10 Repurposed Industrial Buildings That Were Previously Abandoned

4. Sea Salt Processing Building, Canada

salt-factory-craft-beer-vancouver-2 (Image: Recollective)

Originally built in the 1930s, Vancouver’s sea salt factory was another industrial building that once formed the backbone of its community. Working in conjunction with another factory in San Francisco, Vancouver’s salt processing plant was a second stop for unrefined salt, where it would undergo further refinement into the product that was shipped to dinner tables all over the country. By the 1950s, other plants were built to help this one keep up with the demand for salt, but by the 1980s it was put to use as a paper recycling plant. After that plant closed its doors, the space sat empty for years.

salt-factory-craft-beer-vancouver (Image: Recollective)

When the 2010 Winter Olympics went to Vancouver, though, the building was given new life. For the duration of the Olympic events, it was outfitted to become a venue for the athletes; the Olympic games only last so long, though, and plans were in place from the beginning to make sure the old salt factory retained its usefulness even after the world had gone home.

salt-factory-craft-beer-vancouver-3 (Image: Recollective)

Incredibly eco-friendly and LEED-certified, the refurbished building was raised more than a meter to connect it with the modern roads and to make sure it was on the same level as other buildings in the area. The space inside, outfitted with timber trusses, vintage wodworking and reinforced with steel, is destined for a new life as a food destination spot. A micro-brewery, craft pub, bakery, cafe and restaurant will all be making sure that the old processing plant has become the new place to go on a Friday night.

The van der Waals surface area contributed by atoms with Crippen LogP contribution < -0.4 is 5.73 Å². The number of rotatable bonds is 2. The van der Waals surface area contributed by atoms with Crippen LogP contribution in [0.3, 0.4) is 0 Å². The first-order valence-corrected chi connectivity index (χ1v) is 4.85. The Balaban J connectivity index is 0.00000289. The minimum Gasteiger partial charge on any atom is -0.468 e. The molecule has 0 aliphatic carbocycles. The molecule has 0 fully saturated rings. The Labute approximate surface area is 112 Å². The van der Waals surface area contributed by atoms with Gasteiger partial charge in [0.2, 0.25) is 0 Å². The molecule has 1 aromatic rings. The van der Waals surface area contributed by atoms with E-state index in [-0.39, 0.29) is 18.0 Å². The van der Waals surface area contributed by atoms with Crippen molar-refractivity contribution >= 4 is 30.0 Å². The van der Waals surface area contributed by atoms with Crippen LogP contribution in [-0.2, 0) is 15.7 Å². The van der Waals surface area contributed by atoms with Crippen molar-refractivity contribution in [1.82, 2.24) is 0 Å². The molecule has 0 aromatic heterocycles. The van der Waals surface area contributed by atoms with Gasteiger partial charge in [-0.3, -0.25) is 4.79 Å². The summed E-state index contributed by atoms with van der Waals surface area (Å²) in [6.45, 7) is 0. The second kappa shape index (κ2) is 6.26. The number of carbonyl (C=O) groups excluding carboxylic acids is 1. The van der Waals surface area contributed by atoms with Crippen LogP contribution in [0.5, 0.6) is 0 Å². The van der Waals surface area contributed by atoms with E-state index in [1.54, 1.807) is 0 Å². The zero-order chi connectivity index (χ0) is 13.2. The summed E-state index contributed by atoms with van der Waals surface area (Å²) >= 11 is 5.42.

3. The Cement Factory, Spain

repurposed-cement-factory-barcelona-3 (Image: Ricardo Bofill)

The idea of giving new life to abandoned industrial (and commercial) buildings certainly isn’t a new one, even though it’s just becoming a rather more popular thing. In 1973, an architect named Ricardo Bofill bought a cement factory in Barcelona. Built at the turn of the century then abandoned, the factory was a mess of broken windows, piles of debris, and a tangle of abandoned industrial jungle.

repurposed-cement-factory-barcelona-2 (Image: Ricardo Bofill)

Two years later, the entire complex had been turned into offices for 40 architects – including his son. The property, which had originally included 30 silos, was partially destroyed with the rest being not only preserved, but worked into the overall design of the massive complex. The whole thing has the feel of a place that was simply cleaned up to expose the beauty beneath rather than remodeled; silos are still there, along with a lot of the factory’s cement equipment.

repurposed-cement-factory-barcelona (Image: Ricardo Bofill)

In addition to the offices, the complex also contains an exhibition space, private apartments, an archival space, extensive gardens of eucalyptus, olive and palm trees, and cypress, and silos were covered with ivy.

 
 


 
 
 

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